Further education is at the centre of government plans to close the skills gap between Britain and its competitors. But the extra cash for individual learners comes with strings attached.
Other proposals in the skills white paper published this week include free tuition for adults who left school without basic qualifications, a £30-a-week adult learning grant for priority groups in full-time further education and an expansion of the modern apprenticeship scheme.
But the white paper also outlines plans for a national framework to set fees in further education and warns that fees will rise for some groups.
Education secretary Charles Clarke told BBC Radio 4's Today programme: "The inequity in our current system is that people who leave school at 16 with no qualifications get almost nothing spent on them in the rest of their lives; whereas, if you stay on through to university, you get an extra £25,000 or so spent on you, out of which you make more money. This is an evening-up of the process, which I think most people would welcome."
The Association of Colleges welcomed the announcements but expressed regret that priority had not also been given to young adults returning to learning to gain a level-3 qualification, which is equivalent to two A levels.
John Brennan, director of further education development at the AoC, said:
"It is a national imperative to improve the supply of skills at this level.
If a bright person who can achieve level 3 by the age of 19 doesn't pay, those who are capable but don't achieve until later shouldn't pay either."
The Department for Education and Skills is concerned that too many colleges have waived fees for large numbers of people in some target groups because of a fear that students will be tempted to study elsewhere by lower charges or because students are too poor to afford the cost for further education.
The white paper states: "The consequence of prioritising some groups of learners is that other learners who have already achieved qualifications at level 3 or above and are seeking further qualifications at the same or lower levels will be expected to pay higher fees."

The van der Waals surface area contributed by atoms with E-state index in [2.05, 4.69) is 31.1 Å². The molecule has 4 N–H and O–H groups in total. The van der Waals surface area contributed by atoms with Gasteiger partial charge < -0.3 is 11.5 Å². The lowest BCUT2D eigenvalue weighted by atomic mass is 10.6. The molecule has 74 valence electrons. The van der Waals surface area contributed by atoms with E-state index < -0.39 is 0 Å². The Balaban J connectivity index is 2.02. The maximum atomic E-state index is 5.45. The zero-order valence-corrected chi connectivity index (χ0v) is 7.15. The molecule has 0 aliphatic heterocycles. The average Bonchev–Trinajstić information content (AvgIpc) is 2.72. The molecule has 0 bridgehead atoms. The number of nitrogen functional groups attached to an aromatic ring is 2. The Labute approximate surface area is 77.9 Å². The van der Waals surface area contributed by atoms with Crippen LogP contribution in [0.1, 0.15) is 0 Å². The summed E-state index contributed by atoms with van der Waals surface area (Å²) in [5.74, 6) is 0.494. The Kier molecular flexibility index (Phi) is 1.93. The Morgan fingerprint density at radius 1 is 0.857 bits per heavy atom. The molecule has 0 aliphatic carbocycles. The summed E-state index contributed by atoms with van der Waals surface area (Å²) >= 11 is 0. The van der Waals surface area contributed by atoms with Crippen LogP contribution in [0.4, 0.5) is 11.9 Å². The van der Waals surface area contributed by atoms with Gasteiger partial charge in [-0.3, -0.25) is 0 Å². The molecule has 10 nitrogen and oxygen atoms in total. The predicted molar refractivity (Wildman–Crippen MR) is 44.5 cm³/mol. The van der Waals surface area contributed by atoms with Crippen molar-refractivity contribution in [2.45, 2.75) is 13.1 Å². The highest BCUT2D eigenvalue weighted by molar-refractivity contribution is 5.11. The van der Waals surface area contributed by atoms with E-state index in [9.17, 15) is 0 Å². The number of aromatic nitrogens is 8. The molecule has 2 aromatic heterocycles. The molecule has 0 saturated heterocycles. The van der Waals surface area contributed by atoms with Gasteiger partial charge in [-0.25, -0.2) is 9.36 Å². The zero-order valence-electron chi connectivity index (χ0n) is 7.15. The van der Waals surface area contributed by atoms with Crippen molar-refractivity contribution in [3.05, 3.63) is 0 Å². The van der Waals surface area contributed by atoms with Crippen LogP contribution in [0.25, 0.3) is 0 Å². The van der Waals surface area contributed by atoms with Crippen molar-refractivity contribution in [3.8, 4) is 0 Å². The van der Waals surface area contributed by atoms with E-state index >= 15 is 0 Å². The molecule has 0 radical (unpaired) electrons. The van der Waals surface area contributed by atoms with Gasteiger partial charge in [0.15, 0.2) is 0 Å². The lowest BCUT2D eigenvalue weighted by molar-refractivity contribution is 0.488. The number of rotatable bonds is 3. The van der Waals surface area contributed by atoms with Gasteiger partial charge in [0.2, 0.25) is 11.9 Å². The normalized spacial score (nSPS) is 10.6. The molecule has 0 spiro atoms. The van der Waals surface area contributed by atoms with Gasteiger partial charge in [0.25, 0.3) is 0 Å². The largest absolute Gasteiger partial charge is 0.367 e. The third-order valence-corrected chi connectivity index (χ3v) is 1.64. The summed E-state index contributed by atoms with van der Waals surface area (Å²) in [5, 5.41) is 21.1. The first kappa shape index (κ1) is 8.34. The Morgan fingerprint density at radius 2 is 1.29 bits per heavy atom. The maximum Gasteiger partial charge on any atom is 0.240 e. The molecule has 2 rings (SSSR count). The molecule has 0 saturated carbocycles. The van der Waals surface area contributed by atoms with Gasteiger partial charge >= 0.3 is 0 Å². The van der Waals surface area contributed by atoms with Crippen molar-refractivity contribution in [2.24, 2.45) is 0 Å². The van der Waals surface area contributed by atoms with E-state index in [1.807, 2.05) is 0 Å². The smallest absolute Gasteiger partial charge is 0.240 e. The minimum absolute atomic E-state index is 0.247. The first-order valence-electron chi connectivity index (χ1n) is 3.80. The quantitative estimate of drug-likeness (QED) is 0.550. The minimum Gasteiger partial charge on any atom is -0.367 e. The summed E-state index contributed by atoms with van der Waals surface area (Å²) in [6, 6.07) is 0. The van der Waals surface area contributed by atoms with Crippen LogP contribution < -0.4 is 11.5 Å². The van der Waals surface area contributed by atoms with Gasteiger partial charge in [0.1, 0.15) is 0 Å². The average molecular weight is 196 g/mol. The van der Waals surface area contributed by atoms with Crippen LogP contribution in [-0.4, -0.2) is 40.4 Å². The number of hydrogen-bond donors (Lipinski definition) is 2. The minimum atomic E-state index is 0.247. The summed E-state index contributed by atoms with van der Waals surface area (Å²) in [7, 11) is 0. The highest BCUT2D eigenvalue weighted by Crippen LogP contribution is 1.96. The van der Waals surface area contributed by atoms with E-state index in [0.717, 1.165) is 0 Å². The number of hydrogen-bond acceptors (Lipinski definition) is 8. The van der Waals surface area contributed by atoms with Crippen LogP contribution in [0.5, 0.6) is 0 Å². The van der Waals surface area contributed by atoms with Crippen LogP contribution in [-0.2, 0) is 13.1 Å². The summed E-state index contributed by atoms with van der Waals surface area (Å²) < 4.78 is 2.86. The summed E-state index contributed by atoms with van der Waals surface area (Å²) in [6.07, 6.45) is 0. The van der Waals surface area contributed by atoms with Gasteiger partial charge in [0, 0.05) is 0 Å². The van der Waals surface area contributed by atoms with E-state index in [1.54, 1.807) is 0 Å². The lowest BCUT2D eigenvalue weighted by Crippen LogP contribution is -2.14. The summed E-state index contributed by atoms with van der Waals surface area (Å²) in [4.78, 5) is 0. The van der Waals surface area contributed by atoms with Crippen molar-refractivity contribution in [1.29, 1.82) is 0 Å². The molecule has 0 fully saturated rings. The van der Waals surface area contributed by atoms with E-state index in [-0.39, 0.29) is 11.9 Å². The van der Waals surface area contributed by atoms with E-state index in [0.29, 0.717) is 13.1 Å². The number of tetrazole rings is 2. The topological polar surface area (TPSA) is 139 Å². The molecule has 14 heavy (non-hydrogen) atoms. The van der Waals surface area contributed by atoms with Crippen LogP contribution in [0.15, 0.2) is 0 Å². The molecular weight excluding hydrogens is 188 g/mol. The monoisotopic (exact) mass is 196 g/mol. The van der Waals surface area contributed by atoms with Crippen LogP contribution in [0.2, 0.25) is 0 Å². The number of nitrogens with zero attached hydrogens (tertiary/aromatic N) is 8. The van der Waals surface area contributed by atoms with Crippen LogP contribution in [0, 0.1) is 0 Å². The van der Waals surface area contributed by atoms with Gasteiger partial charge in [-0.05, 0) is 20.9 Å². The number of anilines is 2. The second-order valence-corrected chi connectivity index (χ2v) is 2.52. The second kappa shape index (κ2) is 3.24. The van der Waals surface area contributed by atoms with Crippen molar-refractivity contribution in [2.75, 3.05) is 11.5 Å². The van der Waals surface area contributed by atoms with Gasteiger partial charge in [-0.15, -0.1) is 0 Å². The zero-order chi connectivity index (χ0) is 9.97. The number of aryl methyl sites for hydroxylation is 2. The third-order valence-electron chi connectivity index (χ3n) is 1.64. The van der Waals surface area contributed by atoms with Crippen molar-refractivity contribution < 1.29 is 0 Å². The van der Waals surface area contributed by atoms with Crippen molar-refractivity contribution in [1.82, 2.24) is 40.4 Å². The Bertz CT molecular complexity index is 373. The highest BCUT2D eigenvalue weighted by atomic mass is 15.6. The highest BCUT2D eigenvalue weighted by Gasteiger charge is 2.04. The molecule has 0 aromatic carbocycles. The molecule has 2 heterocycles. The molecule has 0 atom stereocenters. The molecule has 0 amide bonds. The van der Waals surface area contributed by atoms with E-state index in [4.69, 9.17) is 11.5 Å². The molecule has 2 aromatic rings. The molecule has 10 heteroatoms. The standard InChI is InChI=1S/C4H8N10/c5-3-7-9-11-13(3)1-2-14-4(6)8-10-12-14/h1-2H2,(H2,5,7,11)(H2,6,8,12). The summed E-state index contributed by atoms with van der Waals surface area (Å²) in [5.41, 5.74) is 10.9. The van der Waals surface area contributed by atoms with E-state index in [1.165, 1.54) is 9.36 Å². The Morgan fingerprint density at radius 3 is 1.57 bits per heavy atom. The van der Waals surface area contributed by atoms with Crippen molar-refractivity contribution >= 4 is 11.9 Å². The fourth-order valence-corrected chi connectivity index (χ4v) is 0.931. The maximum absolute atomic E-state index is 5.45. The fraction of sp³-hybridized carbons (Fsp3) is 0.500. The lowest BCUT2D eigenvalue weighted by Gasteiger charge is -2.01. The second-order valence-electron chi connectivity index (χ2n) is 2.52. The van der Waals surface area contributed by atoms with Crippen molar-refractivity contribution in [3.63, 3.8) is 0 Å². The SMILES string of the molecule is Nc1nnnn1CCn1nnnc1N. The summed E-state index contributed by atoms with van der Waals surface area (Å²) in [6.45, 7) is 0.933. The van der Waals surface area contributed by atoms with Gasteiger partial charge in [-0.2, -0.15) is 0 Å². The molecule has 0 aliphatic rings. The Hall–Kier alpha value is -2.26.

Dr Brennan said: "We are not against the idea. We regard the government's argument as being about rebalancing the contributions made by individuals, employers and the state. We are willing to explore this with the government.
"But in doing so, we want to make sure that any arrangements reflect diversity across the country. There will be differences in terms of affordability, in that some areas are more depressed than others, and that will have to be taken into account."
The white paper aims to integrate existing strategies rather than to launch new initiatives. But it does outline plans to reform the qualifications framework, including vocational routes for 14 to 19-year-olds, the modern apprenticeships programme and qualifications and training schemes for adults.
Maths and science in school, college and university will be a priority, as will enterprise and employability skills. The government has also heeded calls to remove the age limit on modern apprenticeships, which is 25. This will be done in stages because of financial constraints. In the first instance, anyone who starts a modern apprenticeship before the age of 25 will be allowed to complete it.
Meanwhile, adult qualifications and learning programmes are being streamlined and rationalised. The Qualifications and Curriculum Authority, with the Learning and Skills Council and the Sector Skills Development Agency, will publish a joint paper giving details of the proposed approach later this summer.